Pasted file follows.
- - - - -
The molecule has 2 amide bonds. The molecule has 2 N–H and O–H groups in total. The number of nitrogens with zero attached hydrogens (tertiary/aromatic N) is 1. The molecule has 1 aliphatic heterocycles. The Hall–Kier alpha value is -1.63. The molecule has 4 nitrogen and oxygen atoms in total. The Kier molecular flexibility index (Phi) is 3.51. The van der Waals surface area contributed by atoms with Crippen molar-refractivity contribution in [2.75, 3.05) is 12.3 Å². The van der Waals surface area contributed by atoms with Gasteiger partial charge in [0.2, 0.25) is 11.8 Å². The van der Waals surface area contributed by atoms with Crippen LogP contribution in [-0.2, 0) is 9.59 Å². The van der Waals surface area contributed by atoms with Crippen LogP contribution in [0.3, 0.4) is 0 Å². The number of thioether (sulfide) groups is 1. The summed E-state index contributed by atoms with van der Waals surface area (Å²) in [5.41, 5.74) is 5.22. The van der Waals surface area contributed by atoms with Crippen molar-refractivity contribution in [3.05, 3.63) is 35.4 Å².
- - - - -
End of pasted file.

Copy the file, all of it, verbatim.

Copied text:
The molecule has 2 amide bonds. The molecule has 2 N–H and O–H groups in total. The number of nitrogens with zero attached hydrogens (tertiary/aromatic N) is 1. The molecule has 1 aliphatic heterocycles. The Hall–Kier alpha value is -1.63. The molecule has 4 nitrogen and oxygen atoms in total. The Kier molecular flexibility index (Phi) is 3.51. The van der Waals surface area contributed by atoms with Crippen molar-refractivity contribution in [2.75, 3.05) is 12.3 Å². The van der Waals surface area contributed by atoms with Gasteiger partial charge in [0.2, 0.25) is 11.8 Å². The van der Waals surface area contributed by atoms with Crippen LogP contribution in [-0.2, 0) is 9.59 Å². The van der Waals surface area contributed by atoms with Crippen LogP contribution in [0.3, 0.4) is 0 Å². The number of thioether (sulfide) groups is 1. The summed E-state index contributed by atoms with van der Waals surface area (Å²) in [5.41, 5.74) is 5.22. The van der Waals surface area contributed by atoms with Crippen molar-refractivity contribution in [3.05, 3.63) is 35.4 Å².